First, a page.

Interview with Marc Webber, ITV.com
ITV, along with BBC, Sky and Setanta, is one of four major options for UK residents for sports programming. Currently ITV Sport hold the rights to Champions League football (shared with Sky Sports), FA Cup action (shared with Setanta Sports), rights to the next two World Cups (jointly with BBC Sport), plus exclusive rights to UEFA Cup football (quarters onwards) and rights to Football League and Carling Cup action as well (these will switch to BBC in 2009).
All in all, there’s a lot going on at ITV especially where football is concerned. In July 2008 ITV relaunched their website and their online content / promotion efforts. I think you’ll find (and Marc confirms it in the interview) that ITV is much more video-centric than it’s rivals, and as a branding strategy it’s hard to argue against it.
(If you’re interested in more sports, see itv.com/sport which shows off what other sports they have, including F1, other motorsport, cycling etc.)
Earlier this week I caught up with ITV.com head of content, Marc Webber, to talk about what football fans can expect from ITV in the coming months. Mr Webber is responsible for all web content, whether it’s social drama or football, and I was interested in finding out how ITV saw itself in relation to the industry as a whole and football fans in particular.
Mr Webber, please accept a warm welcome to Soccerlens.com.
What does ITV.com website offer to football fans and how does that differ from the competition?
We have the most football video under one online roof. We have highlights on all the core ITV football properties like FA Cup, England and Champions League and we also have highlights of Premier League, Football League and even Asian League football. We’ve also commissioned some web-exclusive video features like The Gloryhunter – where a Spurs fan follows Football League teams until they lose…and then switches allegiance to the club that beat them.
And we have all the ‘usual’ stuff you would expect from a football news site (stats, comments, blogs etc etc). That’s not to do down those key tools – but it really is about video, video, video for us.
For the Olympics we’ve seen NBC’s Olympics website do wonders in terms of bringing live video to viewers – do you see something similar happening for English football in the near future?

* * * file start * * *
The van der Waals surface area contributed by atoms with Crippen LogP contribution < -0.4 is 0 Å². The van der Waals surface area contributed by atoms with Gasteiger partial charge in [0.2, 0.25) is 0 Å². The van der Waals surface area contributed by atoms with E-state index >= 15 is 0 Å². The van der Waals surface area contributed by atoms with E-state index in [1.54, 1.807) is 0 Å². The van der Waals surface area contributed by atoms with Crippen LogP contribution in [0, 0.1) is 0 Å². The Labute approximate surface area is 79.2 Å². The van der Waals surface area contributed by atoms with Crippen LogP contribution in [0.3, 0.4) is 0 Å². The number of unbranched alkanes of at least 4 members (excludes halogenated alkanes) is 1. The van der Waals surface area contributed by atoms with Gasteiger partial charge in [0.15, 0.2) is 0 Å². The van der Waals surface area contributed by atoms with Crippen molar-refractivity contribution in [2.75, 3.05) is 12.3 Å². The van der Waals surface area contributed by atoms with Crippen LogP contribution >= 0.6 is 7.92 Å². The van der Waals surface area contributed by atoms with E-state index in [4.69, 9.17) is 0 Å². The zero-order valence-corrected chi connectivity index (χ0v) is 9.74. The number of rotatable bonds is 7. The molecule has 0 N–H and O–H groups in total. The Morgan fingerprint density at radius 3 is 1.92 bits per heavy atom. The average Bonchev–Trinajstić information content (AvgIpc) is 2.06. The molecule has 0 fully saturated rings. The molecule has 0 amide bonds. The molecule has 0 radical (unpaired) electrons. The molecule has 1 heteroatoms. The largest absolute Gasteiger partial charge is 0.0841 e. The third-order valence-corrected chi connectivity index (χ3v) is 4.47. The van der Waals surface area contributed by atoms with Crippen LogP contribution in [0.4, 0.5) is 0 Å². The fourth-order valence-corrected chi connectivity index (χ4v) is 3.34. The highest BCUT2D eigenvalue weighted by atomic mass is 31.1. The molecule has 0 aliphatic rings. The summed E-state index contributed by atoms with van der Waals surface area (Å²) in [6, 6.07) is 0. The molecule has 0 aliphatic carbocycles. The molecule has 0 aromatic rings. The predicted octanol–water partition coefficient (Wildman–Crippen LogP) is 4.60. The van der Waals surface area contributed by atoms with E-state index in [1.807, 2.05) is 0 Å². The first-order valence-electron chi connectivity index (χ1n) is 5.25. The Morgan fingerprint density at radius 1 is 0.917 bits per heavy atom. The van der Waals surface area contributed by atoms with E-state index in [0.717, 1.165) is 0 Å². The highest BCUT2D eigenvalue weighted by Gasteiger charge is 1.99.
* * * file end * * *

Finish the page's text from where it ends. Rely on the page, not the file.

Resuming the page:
We certainly hope to be the flag bearer for high quality video football content on the UK web. We have a heck of a lot of rights and we are committed to bringing broadcast-quality highlights and video features to the internet. We all watch You tube for ‘that goal/funny moment’ now and again, but we know that people would rather watch that in high quality for free and legally – that’s why we feel the basket of video we have will be of interest to all football fans.
How do you define success in an online environment for a TV company (in context of the fact that you’re competing with Sky, BBC and Setanta)?
Well, all bar one of them is a commercial company and all bar one of them will define success in commercial terms. But to be commercially successful you have to prove to users that you care about them and you can help them get what they want. And that is what we’re trying to do on itv.com/football. 60 people watching our highlights of Wembley FC V Royston Town or 60000 people watching our Euro 2008 clips…all are of interest to me because it shows we are not a shallow ‘moneybags’ site and we are attracting awareness and attention to all types of football.
How does content strategy change from TV to the Internet?
Good content is good content. A great goal is a great goal – doesn’t matter how you see it…you’ll always remember you saw it. It’s more about the presentation of content for us. Whilst people might be willing to sit through a 40 mins highlights show on ITV1, they’ll probably only tolerate a 6 min version of that on the web. Or, to the extreme, they’ll just want a 20 second clip of the best goal/funny moment.